If a prospect went ahead and bought, a client file was created. But if they didn't, I would do some phone follow-up. And if that didn't work either, their consult form was simply filed away in a storage box.

One day, I stumbled onto a bunch of these boxes in storage (I think there were 30-40 of them), which contained several years' worth of filled-out consultation forms of clients who never bought.

That's when a lightbulb lit up in my head.

It reminded me of my experience at the insurance company.

I asked my employer to buy a computer. (At the time, the only person with a computer was the accountant!) We hired a data entry clerk from a temp-help agency, and created a database of all these people who didn't take action.

Next, I wrote a direct mail piece, which made a limited-time offer.

The direct mail touted some new hair replacement procedure that looked a lot more natural than its predecessor, as well as new advancements in the field of cosmetic surgery that were introduced since their last consultation.

That's when things started to explode! I don't remember the exact number, but this little direct mail campaign resulted in over a million dollars in sales.

(Keep in mind, the price range for hair restoration solutions ranged anywhere between $2,000 to $20,000, particularly in the case of hair transplants.)

I even remember on the last week of the promotion, there was a lineup outside the waiting room of people wanting to get a consultation before the promotion ended. I was obviously ecstatic. In fact, it was also my highest grossing week in terms of commissions. (It was around $7,000 Canadian.)

Since then, we repeated this feat several times. Many of my dense-copy display ads would get a ton of new clients and patients, and I was doing quite well.

My base salary at the time was $22,000. But I made a lot more than that in commissions. I think it was around $80,000 back in the early 90s.

Now, over the period of a few years, this company grew by leaps and bounds. I would say mostly because of my help. (Admittedly, my employer at the time, who was also my mentor, was a brilliant salesperson. I learned a lot from him.)

As the company grew, opening several franchises across North America, I was tasked with the job of hiring and training salespeople in them, and consulting their owners (including doctors on staff) on how to market themselves.

And yes, that included copywriting, too.

My employer flew me to almost every major city to conduct these trainings.

Here's the problem.

While I'm on the road training other people about marketing and consulting, I wasn't selling. So my income went back down to $22,000. I was getting worried.

He had hired another consultant to take my place, so I couldn't go back to selling. But I was working really hard while the company made a ton of money. “There's got to be something better than this,” I kept saying to myself.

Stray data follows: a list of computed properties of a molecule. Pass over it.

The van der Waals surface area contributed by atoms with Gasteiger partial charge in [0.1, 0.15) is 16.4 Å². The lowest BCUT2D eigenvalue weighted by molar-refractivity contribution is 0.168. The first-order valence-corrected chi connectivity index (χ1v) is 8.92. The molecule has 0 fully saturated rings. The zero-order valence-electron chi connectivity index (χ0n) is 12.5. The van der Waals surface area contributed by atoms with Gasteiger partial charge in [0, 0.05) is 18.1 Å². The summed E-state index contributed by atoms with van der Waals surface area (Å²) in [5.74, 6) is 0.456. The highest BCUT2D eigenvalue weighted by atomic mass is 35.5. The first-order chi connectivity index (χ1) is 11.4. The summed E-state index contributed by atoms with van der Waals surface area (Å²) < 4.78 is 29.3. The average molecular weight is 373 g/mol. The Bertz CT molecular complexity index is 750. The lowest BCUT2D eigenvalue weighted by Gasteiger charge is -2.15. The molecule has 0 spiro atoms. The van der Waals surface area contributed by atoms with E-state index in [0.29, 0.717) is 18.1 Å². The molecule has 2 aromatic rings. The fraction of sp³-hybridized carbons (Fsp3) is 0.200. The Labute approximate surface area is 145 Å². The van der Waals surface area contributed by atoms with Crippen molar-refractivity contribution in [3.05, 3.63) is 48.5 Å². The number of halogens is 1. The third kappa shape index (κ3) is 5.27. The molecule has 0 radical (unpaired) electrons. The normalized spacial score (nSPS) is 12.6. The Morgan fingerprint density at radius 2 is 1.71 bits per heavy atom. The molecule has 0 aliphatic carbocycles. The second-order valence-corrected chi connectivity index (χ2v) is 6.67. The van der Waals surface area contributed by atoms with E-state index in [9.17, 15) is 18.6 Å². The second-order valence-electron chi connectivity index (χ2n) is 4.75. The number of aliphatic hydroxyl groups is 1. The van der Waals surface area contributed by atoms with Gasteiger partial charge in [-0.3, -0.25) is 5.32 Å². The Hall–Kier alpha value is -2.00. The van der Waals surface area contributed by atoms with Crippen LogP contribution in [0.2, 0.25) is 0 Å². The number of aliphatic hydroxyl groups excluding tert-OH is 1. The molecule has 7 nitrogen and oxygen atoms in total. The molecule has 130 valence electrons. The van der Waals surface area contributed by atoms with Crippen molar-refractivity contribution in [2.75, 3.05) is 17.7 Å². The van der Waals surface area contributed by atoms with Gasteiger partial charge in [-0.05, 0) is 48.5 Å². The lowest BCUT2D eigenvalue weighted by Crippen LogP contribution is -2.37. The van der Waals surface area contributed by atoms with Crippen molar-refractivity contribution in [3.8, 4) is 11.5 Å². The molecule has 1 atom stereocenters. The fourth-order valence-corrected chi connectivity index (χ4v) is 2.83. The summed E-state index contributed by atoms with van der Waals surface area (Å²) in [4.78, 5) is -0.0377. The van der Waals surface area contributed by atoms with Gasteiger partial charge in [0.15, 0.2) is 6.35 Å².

So I approached my employer and asked for a raise. After much back-and-forth over several weeks, one day I was called into the meeting room. The office manager then said to me, “You're doing fine work, Michel.”

“Oh, great,” I said to myself. “I can feel something good is going to happen!”

She said, “I know you've been working hard training all these franchises while not making any commissions like you used to. We want to give you a raise for your hard work and dedication.”

“Your new salary will be increased as of today by…

(I was grinning with anticipation.)

“… An extra $3,000.”

I said, “Oh, $3,000 a month! Great!”

“No, no,” she said, “your new annual salary is now $25,000.”

I was so disappointed. And angry.

Don't forget, those were Canadian dollars (less than $17,000 USD) and nowhere near the $80,000 I made previously. As you can imagine, being partly responsible for their explosive growth, I felt rejected. And hurt.

Not willing to give up, I kept asking. But with every protest I made, they gave me a different reason as to why they couldn't “afford” to raise it more.

So I quit the very next month.

It was the best decision I ever made.

I went freelance, and shortly thereafter created a company called “The Success Doctor.” (I specialized in doctors since I gained a lot of experience in that field. So the name implied “I help doctors become successful.”)

I wasn't doing too bad. But I was still eking out a meager living charging anywhere between $100 to $500 per copywriting project. (My clients at the time were primarily local doctors with small offices.)

But some of them did work really well. My first royalty arrangement was while working for a hair transplant doctor in Toronto. I was getting paid a salary plus commissions plus a percentage of the clinic's profits.

One day, while working for one doctor, a sales rep came to the clinic selling advertising space on this thing called “the world wide web.” Their services included a web page and a listing in their directory.

My curiosity was piqued.

You see, part of my job as a marketing consultant was writing copy in different media to get exposure for my clients. I was a big fan of the yellow pages. So this seemed like a natural complement.

Plus, I've been using BBS services (dialup bulletin boards) since I was 11 years old. So I knew this would be a good medium to advertise in.